TiMax Tosca spatialisation entrances Puccini purists

Staged in the elegant courtyard of the Palazzo Farnese in Piacenza, the flagship performance of this year’s Notte d’Opera a Palazzo was a stirring representation of Puccini’s Tosca. The natural acoustics of the sixteenth century architecture were lifted powerfully yet naturally by the immersive prowess of TiMax spatial audio processing. Complementing TiMax’s sympathetic spatial amplification and to ensure complete audience immersion, impressive virtual scenography was video-mapped onto the imposing façade of the building.

TiMax afficionado, Federico Bianchi, designed the multichannel d&b sound system, drove the TiMax SoundHub processor and mixed the show on a Digico console. With social-distancing maximised to ensure a Covid-safe environment for performers, musicians and the audience, positioning of the distributed loudspeaker system was inevitably challenged by an unconventional stage set up. This led to comparatively irregular speaker positions which TiMax nevertheless stitched together into a seamless, object-based, immersive soundfield.

Whilst Bianchi concedes that covering the wide audience area was the biggest difficulty, the on-stage spacing was also challenging to the sound design. A 55-piece orchestra was positioned in front of the opera performers on the main stage, whilst a large choir was positioned to the side.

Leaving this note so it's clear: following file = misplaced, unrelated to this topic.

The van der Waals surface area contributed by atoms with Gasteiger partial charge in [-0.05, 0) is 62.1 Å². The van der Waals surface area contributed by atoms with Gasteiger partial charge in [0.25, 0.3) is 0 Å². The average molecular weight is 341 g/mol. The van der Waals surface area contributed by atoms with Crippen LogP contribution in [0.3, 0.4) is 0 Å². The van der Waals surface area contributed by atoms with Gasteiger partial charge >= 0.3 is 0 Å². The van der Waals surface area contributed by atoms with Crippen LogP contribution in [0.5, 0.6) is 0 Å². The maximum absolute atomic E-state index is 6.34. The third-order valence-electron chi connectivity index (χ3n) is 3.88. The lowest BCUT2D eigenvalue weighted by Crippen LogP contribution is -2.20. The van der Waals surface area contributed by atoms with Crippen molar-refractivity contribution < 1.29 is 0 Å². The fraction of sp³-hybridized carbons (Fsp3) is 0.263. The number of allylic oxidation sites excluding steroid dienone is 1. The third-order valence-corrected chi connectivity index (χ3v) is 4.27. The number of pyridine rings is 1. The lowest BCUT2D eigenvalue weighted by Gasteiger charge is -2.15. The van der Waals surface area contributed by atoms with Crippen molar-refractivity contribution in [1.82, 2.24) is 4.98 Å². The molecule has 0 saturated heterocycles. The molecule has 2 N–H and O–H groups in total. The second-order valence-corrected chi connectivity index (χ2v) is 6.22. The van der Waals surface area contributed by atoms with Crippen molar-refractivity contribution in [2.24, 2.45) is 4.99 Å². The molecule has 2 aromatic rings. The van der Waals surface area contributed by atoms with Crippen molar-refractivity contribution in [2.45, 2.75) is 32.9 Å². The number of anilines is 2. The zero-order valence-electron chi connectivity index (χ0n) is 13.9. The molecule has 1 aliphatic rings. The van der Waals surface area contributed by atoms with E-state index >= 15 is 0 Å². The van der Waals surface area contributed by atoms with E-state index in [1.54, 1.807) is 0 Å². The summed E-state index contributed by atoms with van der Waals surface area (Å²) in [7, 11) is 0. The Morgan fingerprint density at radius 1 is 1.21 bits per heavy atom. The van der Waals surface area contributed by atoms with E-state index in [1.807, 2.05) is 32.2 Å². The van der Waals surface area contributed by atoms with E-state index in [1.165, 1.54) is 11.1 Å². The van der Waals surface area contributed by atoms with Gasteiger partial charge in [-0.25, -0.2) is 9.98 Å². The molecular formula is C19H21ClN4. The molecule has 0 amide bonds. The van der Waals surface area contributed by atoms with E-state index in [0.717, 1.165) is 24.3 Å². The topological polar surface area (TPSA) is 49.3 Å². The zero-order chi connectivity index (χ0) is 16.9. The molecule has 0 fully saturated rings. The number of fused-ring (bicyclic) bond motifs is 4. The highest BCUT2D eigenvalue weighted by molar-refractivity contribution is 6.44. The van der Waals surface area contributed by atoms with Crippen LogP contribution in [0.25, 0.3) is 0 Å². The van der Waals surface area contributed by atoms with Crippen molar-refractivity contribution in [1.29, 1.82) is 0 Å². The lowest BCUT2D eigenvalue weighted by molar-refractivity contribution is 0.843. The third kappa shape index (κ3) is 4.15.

Bianchi said, “The non-traditional, wide spacing of the three musical sources forced me to find solutions to keep each element blended and in perfect timing each other. It would have been impossible without TiMax to guarantee localisation and intelligibility for everyone in the venue.”

The on-site set up took no time at all thanks to the TiMax PanSpace automatic Calculate feature. Bianchi was able to pre-design the system offline, plotting the speaker system topology and locations in PanSpace, then rendering the stage and surround spatial mappings at the push of a button. He states, “In a few seconds on-site, I found myself with an already excellent setup before I’d even started soundcheck!”

The main system comprised five d&b point-source speakers distributed to cover the width of the stage, assisted by five front fills and four sub bass units. Three delay speakers provided supporting spatial reinforcement for the last rows. A further four anchor speakers were added to the front stage truss between the opera singers on the main stage and the orchestra to augment the on-stage voices and their precise localisation. To subtly enhance the immersive mix as well as to create environmental spatial reverb, eight surround speakers were positioned at the sides and rear of the audience.

It is notable that the use of amplification was originally resisted by the producers for fear of it creating an unnatural-sounding performance, but ultimately the authentic and transparent localisation and immersion created by Federico Bianchi’s TiMax spatial mix met with everyone’s full approval.